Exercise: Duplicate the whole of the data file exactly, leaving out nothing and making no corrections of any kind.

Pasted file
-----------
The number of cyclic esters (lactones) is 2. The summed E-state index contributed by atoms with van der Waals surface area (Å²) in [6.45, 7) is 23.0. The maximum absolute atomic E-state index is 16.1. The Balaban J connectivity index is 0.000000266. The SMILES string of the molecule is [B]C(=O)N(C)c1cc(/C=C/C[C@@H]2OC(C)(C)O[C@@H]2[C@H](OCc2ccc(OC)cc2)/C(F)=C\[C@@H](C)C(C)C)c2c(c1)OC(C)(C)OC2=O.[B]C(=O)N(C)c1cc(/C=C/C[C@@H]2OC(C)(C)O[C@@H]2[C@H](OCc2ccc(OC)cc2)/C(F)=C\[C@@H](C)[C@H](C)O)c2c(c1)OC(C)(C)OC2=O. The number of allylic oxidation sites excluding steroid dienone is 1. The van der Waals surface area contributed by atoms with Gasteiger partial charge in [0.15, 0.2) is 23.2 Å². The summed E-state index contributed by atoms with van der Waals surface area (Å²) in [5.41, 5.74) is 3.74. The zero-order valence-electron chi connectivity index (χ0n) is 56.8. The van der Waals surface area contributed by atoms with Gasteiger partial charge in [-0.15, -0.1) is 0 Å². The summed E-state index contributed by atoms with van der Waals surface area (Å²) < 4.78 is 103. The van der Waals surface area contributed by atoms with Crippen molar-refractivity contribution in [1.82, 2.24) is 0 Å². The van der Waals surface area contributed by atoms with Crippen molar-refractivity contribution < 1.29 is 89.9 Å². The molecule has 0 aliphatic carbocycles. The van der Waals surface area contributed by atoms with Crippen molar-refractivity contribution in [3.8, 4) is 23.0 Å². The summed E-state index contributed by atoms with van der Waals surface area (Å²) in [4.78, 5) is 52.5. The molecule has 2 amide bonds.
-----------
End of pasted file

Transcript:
The number of cyclic esters (lactones) is 2. The summed E-state index contributed by atoms with van der Waals surface area (Å²) in [6.45, 7) is 23.0. The maximum absolute atomic E-state index is 16.1. The Balaban J connectivity index is 0.000000266. The SMILES string of the molecule is [B]C(=O)N(C)c1cc(/C=C/C[C@@H]2OC(C)(C)O[C@@H]2[C@H](OCc2ccc(OC)cc2)/C(F)=C\[C@@H](C)C(C)C)c2c(c1)OC(C)(C)OC2=O.[B]C(=O)N(C)c1cc(/C=C/C[C@@H]2OC(C)(C)O[C@@H]2[C@H](OCc2ccc(OC)cc2)/C(F)=C\[C@@H](C)[C@H](C)O)c2c(c1)OC(C)(C)OC2=O. The number of allylic oxidation sites excluding steroid dienone is 1. The van der Waals surface area contributed by atoms with Gasteiger partial charge in [0.15, 0.2) is 23.2 Å². The summed E-state index contributed by atoms with van der Waals surface area (Å²) in [5.41, 5.74) is 3.74. The zero-order valence-electron chi connectivity index (χ0n) is 56.8. The van der Waals surface area contributed by atoms with Gasteiger partial charge in [-0.15, -0.1) is 0 Å². The summed E-state index contributed by atoms with van der Waals surface area (Å²) < 4.78 is 103. The van der Waals surface area contributed by atoms with Crippen molar-refractivity contribution in [1.82, 2.24) is 0 Å². The van der Waals surface area contributed by atoms with Crippen molar-refractivity contribution < 1.29 is 89.9 Å². The molecule has 0 aliphatic carbocycles. The van der Waals surface area contributed by atoms with Crippen molar-refractivity contribution in [3.8, 4) is 23.0 Å². The summed E-state index contributed by atoms with van der Waals surface area (Å²) in [4.78, 5) is 52.5. The molecule has 2 amide bonds.